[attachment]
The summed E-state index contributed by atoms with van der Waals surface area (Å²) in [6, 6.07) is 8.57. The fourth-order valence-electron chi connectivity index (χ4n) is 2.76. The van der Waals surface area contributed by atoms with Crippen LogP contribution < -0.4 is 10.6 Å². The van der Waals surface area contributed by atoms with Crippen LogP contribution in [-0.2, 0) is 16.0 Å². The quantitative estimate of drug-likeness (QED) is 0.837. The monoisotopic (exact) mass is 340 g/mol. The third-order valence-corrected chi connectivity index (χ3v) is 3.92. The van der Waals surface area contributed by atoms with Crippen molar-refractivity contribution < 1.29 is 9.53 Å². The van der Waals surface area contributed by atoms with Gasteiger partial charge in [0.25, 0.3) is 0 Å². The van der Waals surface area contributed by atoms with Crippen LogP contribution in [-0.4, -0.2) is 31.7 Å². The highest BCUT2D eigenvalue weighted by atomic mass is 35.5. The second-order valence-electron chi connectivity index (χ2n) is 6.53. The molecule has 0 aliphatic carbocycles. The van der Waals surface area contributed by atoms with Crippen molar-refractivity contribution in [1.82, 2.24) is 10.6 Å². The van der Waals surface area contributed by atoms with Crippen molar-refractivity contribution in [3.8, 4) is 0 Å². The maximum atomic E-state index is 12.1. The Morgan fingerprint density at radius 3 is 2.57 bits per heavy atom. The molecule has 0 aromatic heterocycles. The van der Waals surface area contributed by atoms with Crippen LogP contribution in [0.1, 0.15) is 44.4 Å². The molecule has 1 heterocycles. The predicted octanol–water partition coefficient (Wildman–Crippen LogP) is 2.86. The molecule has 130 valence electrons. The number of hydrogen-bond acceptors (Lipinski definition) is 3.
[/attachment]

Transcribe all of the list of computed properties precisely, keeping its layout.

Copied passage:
The summed E-state index contributed by atoms with van der Waals surface area (Å²) in [6, 6.07) is 8.57. The fourth-order valence-electron chi connectivity index (χ4n) is 2.76. The van der Waals surface area contributed by atoms with Crippen LogP contribution < -0.4 is 10.6 Å². The van der Waals surface area contributed by atoms with Crippen LogP contribution in [-0.2, 0) is 16.0 Å². The quantitative estimate of drug-likeness (QED) is 0.837. The monoisotopic (exact) mass is 340 g/mol. The third-order valence-corrected chi connectivity index (χ3v) is 3.92. The van der Waals surface area contributed by atoms with Crippen molar-refractivity contribution < 1.29 is 9.53 Å². The van der Waals surface area contributed by atoms with Gasteiger partial charge in [0.25, 0.3) is 0 Å². The van der Waals surface area contributed by atoms with Crippen LogP contribution in [-0.4, -0.2) is 31.7 Å². The highest BCUT2D eigenvalue weighted by atomic mass is 35.5. The second-order valence-electron chi connectivity index (χ2n) is 6.53. The molecule has 0 aliphatic carbocycles. The van der Waals surface area contributed by atoms with Crippen molar-refractivity contribution in [1.82, 2.24) is 10.6 Å². The van der Waals surface area contributed by atoms with Crippen molar-refractivity contribution in [3.8, 4) is 0 Å². The maximum atomic E-state index is 12.1. The Morgan fingerprint density at radius 3 is 2.57 bits per heavy atom. The molecule has 0 aromatic heterocycles. The van der Waals surface area contributed by atoms with Crippen LogP contribution in [0.1, 0.15) is 44.4 Å². The molecule has 1 heterocycles. The predicted octanol–water partition coefficient (Wildman–Crippen LogP) is 2.86. The molecule has 130 valence electrons. The number of hydrogen-bond acceptors (Lipinski definition) is 3.